Today. Was. Awesome. Sylvie, Katie and I rented a car (Katie is a left-side pro at this point) and drove down to the Mornington Peninsula. The city of Mornington, where we started our journey, is about an hour or so from Melbourne and filled with cute shops and cafes like this one:
It was a chilly, rainy day for the most part, with intermittent moments of sunshine.
The epic-ness of the adventure started at a really pretty glass blowing shop. These birds graced the extensive gardens outside the shop:
I probably should have considered the fact that gardens=bugs, because we walked in and I immediately spotted a medium-sized spider in the corner. I have a sixth sense for spotting spiders, and an almost phobia-level fear of them. It creeped me out a bit, but it wasn't alarmingly larger than something I'd find in the house in Minnesota.
We turned the corner into the next room, and this monstrosity was just chillin on the ceiling.
At first we thought it had to be fake. None of us had yet seen the famed Huntsman spider, which is said to grow to the size of a dinner plate. They are allegedly harmless, but I mean look at that thing...it could eat me if it wanted to. It's hard to get an accurate idea of the size from the picture, but it was about as big as my fist. Aka wayyyyy too big. Needless to say, I flipped out. There was another couple in the store that weren't phased in the least and probably super annoyed by my dramatics...they even walked right under the thing! The lady working the shop laughed and told us it was "on the small side" and she must have missed it this morning when she took out the rest. MISSED IT??? THE REST?? Yes, this woman takes a broom handle and transplants those freakishly large creatures into the garden every morning. That's right. She voluntarily gets within 3 feet of these things for a purpose other than squishing it into a million pieces. And for that, I sincerely hope she gets paid a million dollars a year. Also, a hand blown glass shop is decidedly the worst place in the world I could have come into contact with my first Huntsman: I almost knocked over a $700 bowl in my panic. In conclusion, it was top 5 most terrifying moments of my life.
We continued onto a winery, which featured beautiful architecture and landscape.
I needed a glass of wine after that Huntsman.
We saw some of the best road signs ever today:
To my disappointment, we didn't actually see any kangaroos or koalas, alive at least. We did see two dead kangaroos on the side of the road. I spared you the gruesome photos.
Next we ventured to a goat cheese shop, complete with over 100 of its own goats. By the way, one of my dreams in life is to own a goat. Or 100s.
We ordered two tasting trays, which were fabulous.
My new goat friend! I think this one was named Pam, which is an epic name for a goat if you ask me.
No day trip would be complete without a trip to a chocolate shop! This one was in the city of Flinders, and had a really pretty selection. Sylvie is from Belgium and is therefore a chocolate snob, but even she thought these were awesome.
And of course good chocolate is expensive. This little guy was $2.50!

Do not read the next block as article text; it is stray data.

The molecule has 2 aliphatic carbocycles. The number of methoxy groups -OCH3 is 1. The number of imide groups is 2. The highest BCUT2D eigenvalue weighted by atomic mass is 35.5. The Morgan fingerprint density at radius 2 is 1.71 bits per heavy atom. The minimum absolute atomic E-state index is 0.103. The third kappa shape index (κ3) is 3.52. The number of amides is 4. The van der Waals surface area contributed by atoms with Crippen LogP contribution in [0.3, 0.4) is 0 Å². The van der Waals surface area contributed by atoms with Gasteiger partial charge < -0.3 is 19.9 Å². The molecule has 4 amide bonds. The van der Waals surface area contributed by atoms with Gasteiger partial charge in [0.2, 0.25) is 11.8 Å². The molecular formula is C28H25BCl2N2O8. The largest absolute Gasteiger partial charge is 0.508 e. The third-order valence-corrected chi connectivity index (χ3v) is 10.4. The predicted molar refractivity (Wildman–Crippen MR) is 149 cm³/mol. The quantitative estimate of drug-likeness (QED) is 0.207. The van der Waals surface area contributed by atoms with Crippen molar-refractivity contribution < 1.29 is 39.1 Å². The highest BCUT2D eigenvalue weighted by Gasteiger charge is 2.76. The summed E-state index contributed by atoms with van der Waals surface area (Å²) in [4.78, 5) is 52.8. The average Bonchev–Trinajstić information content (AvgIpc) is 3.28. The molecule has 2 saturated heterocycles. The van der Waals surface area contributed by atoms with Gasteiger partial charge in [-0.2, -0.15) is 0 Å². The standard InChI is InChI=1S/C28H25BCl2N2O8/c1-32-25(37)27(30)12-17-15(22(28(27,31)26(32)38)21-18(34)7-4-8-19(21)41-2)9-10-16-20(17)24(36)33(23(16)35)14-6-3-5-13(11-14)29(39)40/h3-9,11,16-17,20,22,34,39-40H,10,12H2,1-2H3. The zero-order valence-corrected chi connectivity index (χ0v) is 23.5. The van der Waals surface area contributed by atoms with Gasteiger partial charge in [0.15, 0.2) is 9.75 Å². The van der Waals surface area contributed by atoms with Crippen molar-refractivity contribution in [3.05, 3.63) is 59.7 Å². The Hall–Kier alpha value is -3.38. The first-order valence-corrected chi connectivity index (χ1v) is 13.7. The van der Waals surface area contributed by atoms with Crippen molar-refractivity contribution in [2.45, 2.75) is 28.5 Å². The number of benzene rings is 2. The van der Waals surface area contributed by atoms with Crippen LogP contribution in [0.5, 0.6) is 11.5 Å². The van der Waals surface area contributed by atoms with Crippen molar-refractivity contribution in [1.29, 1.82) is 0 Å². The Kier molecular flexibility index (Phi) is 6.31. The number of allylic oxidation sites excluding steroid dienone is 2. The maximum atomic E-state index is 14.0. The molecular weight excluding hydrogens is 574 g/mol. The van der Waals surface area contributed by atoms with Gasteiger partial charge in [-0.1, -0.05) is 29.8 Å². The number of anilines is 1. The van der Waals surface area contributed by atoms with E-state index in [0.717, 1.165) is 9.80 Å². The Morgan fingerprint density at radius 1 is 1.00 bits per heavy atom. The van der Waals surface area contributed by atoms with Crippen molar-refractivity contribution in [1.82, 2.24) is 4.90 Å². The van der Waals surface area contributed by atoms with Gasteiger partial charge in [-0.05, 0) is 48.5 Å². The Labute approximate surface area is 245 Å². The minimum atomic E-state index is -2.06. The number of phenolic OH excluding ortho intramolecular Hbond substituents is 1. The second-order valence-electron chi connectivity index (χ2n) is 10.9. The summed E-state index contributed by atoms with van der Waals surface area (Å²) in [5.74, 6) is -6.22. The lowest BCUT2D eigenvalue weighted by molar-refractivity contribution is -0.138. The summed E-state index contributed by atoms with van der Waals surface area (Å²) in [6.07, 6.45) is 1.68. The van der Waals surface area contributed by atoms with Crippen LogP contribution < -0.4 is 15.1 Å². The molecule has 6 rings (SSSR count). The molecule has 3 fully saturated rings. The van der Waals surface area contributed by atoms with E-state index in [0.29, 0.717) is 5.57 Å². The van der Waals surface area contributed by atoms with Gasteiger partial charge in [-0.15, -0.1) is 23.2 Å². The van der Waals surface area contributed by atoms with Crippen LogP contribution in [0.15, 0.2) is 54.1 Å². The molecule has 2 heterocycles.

We continued down the Peninsula to Cape Schanck, which I still couldn't tell you how to pronounce. We walked the trails down to the water and the views were beautiful.
The lighthouse, which we didn't quite make it to, for reasons I will detail below.
For comparison, this is essentially the same photo taken with Sylvie's camera. She has a really fancy one that takes amazing photos so she let me use a few of them here :).
We decided to follow the stairs, which start here and go all the way down to the rock at the far left. It was windy, but we just threw our hoods up and started down the stairs. This is where is gets epic.
After turning the first corner, we hit wind so strong we literally could not move forward against it. This is Sylvie attempting to make her way down the first turn.
Great picture from Sylvie's camera. Katie and I turned against the wind so we could breathe. I'm not being dramatic here, I swear. I've never been in a hurricane but I imagine this is what it's like.
We got around a corner and found some refuge.
Sylvie's camera again. It captures the colors so well!
We finally got down to the end, and hung out at this protected beach for a few minutes.
Another photo from Sylvie's camera
Katie climbing the rocks
At this point, the third or forth rain shower of the day was about to pass over, so we headed back up. Either the wind got stronger (although I doubt that's even possible) or our change of direction made the trek back worse, but I kid you not, we feared for our lives for a minute or so. I don't have any pictures of this leg of the journey due to the fact that if I had taken out my phone, it would have undoubtedly blown away. We were pushed backward by the wind multiple times, and ended up walking hunched as close to the ground as possible to minimize the resistance. We were suspended over rocks and steep cliffs leading to really rough water, and seriously questioned whether the little wooden bridge we were on was going to hold up. We eventually made it to the top, but felt like we had run a marathon/climbed Mt. Everest. We collapsed onto the top staircase to catch our breathe, where I finally took out my phone to get some video:
This is our "after" picture.
I'm the first to admit I can be dramatic, but this was an unreal experience. None of us could recall being in wind that strong ever before. We saw a family with two small children start down the stairs and practically begged them to turn back.
After we recovered from that experience, we headed to a lookout point that provided amazing views of the city.
Before heading home we stopped for a burger at The Royal Hotel in Mornington.
All in all it was a great and memorable trip. In hindsight, we probably shouldn't have continued on the Cape Schneck walk in such high winds, but YOLO.